I count as one concrete example of an anti-thesis to those in Ovid’s claim. Having been unhappy for several decades for not having ‘dared’ “courageously to defend what” I loved with my first love. Having nurtured for too long my conviction that such happiness will never come my way ever again. Devastated. In despair. In chronic pessimism. Waiting. All along building a life that resembled to me the action behind the use of the sticks in the Mikado Game: Bundled and dropped, re-bundled and dropped, re-bundled again and dropped again (and so on). That lost love was beyond restoration for me.
Drifting to another first love… That of Yasemin.My best friend, my sole confidante, my beloved sister, my guide… before my daughter. My cousin, fifteen years my junior – yes, not a biological sister but a sister nevertheless.
“He is too young for you,” her parents told her – the way my parents had spoken to me about their “he is no-match to you” conclusion… “He has too much of an outgoing personality; you will be left behind,” her parents also said to her – almost echoing my own parents way back when. She was confiding in me, seeking my advice. I encouraged her with passionate confidence in my articulation of every word: “Stand by your own decision. Otherwise, you will regret giving in for the rest of your life.” She did stand by her own decision. Unlike I, she achieved happiness with the one she loved first, for she ‘dared’ “courageously to defend what” she loved in him and the who she became with him. Her courage didn’t stop there. She also insisted on going through grueling emotional turmoil to have her baby, Lilia Felice, now an eleven-year old.
Less than a year after her child was born, cancer had invaded Yasemin’s body. It had been living and growing inside her all along during her pregnancy. A fact sheet that came in too late.
I am more fortunate. Not for living beyond her. Living without a meaning in one’s life only delivers emptiness to me after all. Love for a man – as I have started out my reflection today, eliminates such void in me on the personal level. We all embody distinctive levels about us, as we have different roles and functions in our lives. The mother, the father, the daughter, the son, the husband, the wife, the spouse, the companion, the partner, the aunt, the uncle, the grandfather, the grandmother, and so on. But then, there is the “I” we take with us everywhere at all times. At the deepest personal level. I see it as not only our privilege but also our right to fulfill any emptiness inside that unsubstituteable “I”. In order to achieve happiness in what we have: one life, and one life only. One life that can cease to be for us in any split-second. As it had for Yasemin at the age of thirty-one. With her having to leave her one-year old child behind. Before her life ceased to be, however, she dared; she defended; she achieved what to her was an extra-ordinary cause for happiness.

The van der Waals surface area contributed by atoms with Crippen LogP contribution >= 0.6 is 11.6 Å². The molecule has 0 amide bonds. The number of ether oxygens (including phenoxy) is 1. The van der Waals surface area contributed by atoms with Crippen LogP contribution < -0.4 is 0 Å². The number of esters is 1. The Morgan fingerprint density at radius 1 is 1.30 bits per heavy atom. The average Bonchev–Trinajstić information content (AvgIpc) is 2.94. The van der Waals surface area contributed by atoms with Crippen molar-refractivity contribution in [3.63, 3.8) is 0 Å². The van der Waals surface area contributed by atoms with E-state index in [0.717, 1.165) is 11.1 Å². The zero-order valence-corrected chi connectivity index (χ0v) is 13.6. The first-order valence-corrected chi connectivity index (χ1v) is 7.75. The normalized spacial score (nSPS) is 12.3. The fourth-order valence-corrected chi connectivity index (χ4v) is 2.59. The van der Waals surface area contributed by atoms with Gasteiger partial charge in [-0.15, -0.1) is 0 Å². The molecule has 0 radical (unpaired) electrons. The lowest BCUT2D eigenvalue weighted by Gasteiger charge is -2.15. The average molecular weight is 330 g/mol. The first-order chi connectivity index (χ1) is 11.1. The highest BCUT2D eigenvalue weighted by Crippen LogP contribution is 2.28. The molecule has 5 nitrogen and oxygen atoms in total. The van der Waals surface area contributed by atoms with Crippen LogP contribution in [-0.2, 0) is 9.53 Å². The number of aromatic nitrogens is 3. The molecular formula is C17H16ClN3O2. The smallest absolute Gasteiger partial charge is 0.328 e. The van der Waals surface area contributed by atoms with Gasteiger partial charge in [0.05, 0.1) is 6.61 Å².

Late, too late or not, I realize and admit one fact about myself at last: The more I aged, the more I feared leaving life without a similar experience. I fear no longer. One outstanding feel has come my way. One that continues to enable me with a fundamental transformation toward bettering myself through intellectual, psychological but also emotional growth I had not known before. I have not refused it. For this or for that reason… I have not been able to refuse it, neither have I wanted to: A late love.
Unlike my first time, I no longer lack the courage to ‘defend what I love’. I finally also know my “what” in Ovid’s pronouncement: My love not only for him but also for myself in this love.
Whenever I allow myself to ask, if my love is returned, and thus, lead myself to doubt, one outcome leaves no room for a question: Love’s beauty has been real to me. It is being real to me. Of utmost importance, though, is the fact that the spectacular knowledge of this unique life experience is a vital part of my existence and will nourish my soul for my remaining time.
Like Ovid’s conviction, a collection of words on love by Lao Tzu is also subject to many quotations: “Being deeply loved by someone gives you strength, while loving someone deeply gives you courage.” May your days meet and embrace ‘deep love’ of mutual nature and may that experience lend you strength.